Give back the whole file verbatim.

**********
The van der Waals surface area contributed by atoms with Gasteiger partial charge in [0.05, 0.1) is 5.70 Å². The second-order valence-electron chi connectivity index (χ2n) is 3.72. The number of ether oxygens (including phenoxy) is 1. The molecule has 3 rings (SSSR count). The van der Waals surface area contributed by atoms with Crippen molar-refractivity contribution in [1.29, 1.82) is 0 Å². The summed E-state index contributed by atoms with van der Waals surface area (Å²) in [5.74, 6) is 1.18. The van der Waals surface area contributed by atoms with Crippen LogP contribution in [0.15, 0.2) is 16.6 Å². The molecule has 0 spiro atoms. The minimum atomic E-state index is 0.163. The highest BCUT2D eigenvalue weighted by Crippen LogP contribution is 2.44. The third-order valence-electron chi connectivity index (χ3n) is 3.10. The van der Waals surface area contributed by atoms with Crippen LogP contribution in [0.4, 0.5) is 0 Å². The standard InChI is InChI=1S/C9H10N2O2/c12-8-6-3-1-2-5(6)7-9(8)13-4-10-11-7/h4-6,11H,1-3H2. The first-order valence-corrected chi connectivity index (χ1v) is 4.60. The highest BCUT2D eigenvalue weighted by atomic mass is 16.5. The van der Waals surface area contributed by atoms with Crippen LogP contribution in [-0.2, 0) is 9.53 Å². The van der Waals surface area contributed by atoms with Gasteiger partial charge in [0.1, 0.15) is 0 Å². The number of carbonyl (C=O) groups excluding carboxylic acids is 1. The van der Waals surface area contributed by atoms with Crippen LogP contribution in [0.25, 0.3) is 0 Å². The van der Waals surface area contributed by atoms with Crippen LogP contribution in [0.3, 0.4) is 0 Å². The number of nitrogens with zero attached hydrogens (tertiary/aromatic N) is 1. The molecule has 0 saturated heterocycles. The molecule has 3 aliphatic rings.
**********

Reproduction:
The van der Waals surface area contributed by atoms with Gasteiger partial charge in [0.05, 0.1) is 5.70 Å². The second-order valence-electron chi connectivity index (χ2n) is 3.72. The number of ether oxygens (including phenoxy) is 1. The molecule has 3 rings (SSSR count). The van der Waals surface area contributed by atoms with Crippen molar-refractivity contribution in [1.29, 1.82) is 0 Å². The summed E-state index contributed by atoms with van der Waals surface area (Å²) in [5.74, 6) is 1.18. The van der Waals surface area contributed by atoms with Crippen LogP contribution in [0.15, 0.2) is 16.6 Å². The molecule has 0 spiro atoms. The minimum atomic E-state index is 0.163. The highest BCUT2D eigenvalue weighted by Crippen LogP contribution is 2.44. The third-order valence-electron chi connectivity index (χ3n) is 3.10. The van der Waals surface area contributed by atoms with Crippen LogP contribution in [0.4, 0.5) is 0 Å². The standard InChI is InChI=1S/C9H10N2O2/c12-8-6-3-1-2-5(6)7-9(8)13-4-10-11-7/h4-6,11H,1-3H2. The first-order valence-corrected chi connectivity index (χ1v) is 4.60. The highest BCUT2D eigenvalue weighted by atomic mass is 16.5. The van der Waals surface area contributed by atoms with Crippen LogP contribution in [-0.2, 0) is 9.53 Å². The van der Waals surface area contributed by atoms with Gasteiger partial charge in [0.1, 0.15) is 0 Å². The number of carbonyl (C=O) groups excluding carboxylic acids is 1. The van der Waals surface area contributed by atoms with Crippen LogP contribution in [0.25, 0.3) is 0 Å². The van der Waals surface area contributed by atoms with Crippen LogP contribution in [0.3, 0.4) is 0 Å². The number of nitrogens with zero attached hydrogens (tertiary/aromatic N) is 1. The molecule has 0 saturated heterocycles. The molecule has 3 aliphatic rings.